If you had clear skies this past week, you were treated to the stunning sight of a rare blue moon. But there’s more to this rare occurrence than meets the eye?or camera. These aspects of moon lore might have confused some, but they’re certainly entertaining:
Popular understanding is that a blue moon is a full moon that occurs twice in the same month. But with the full moon falling on August 20 this month, how could it fit that category? The problem is that our popular blue moon rule is actually based on an astronomical misunderstanding. Discovery magazine explains how it all came about.
Maybe the skeptics who don’t believe the 1969 moon landing actually happened aren’t completely off their rockers; moon hoaxes have occurred before. The Great Moon Hoax of August 1835 was set off when a new newspaper, in an effort to make a satirical statement and boost readership, ?reported? on studies from a fictional science journal that was supposedly claiming to have discovered life forms on the moon. The fantastical tales, which included unicorns and other mythical beasts, fooled thousands?including a delegation of scientists from Yale.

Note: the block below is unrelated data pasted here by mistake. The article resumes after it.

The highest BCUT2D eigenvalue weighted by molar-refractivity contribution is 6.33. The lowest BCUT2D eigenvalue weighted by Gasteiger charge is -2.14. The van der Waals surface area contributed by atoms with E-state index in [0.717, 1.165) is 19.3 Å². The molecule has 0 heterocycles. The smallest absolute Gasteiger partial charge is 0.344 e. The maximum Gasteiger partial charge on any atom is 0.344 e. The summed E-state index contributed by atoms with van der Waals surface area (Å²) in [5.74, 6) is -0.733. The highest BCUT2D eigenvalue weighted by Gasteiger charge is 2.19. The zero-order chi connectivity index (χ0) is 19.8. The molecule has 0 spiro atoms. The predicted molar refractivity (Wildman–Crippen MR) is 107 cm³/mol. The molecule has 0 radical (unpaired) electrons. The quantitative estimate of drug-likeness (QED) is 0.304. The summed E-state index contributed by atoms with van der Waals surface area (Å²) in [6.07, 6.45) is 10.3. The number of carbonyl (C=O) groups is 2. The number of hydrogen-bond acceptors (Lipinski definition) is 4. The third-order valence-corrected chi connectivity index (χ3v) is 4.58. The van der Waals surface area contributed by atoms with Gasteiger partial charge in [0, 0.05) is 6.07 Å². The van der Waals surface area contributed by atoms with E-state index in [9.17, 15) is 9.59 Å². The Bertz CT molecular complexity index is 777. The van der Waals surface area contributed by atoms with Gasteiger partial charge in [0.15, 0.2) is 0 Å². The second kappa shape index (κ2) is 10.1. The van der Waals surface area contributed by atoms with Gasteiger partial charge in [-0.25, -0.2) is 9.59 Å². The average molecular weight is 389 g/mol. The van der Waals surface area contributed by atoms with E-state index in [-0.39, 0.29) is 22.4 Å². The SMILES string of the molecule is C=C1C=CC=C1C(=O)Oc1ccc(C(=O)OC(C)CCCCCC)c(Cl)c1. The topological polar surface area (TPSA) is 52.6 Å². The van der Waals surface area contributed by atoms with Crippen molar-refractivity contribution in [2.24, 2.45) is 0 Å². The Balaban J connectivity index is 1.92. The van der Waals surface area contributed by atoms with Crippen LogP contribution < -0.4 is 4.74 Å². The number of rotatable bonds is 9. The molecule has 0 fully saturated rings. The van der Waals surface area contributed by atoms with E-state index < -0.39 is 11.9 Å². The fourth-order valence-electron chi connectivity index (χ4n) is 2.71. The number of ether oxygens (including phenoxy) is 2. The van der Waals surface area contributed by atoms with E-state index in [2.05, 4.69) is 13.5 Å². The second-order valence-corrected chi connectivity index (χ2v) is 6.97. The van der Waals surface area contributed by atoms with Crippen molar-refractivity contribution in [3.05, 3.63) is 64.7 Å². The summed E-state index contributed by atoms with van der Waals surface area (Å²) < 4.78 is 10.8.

We can’t all fly to the moon to check out the geology first-hand, but some call Idaho’s Craters of the Moon National Park a good second choice. This National Geographic interview explains the origin of the park’s name, and how rangers have helped NASA over the years.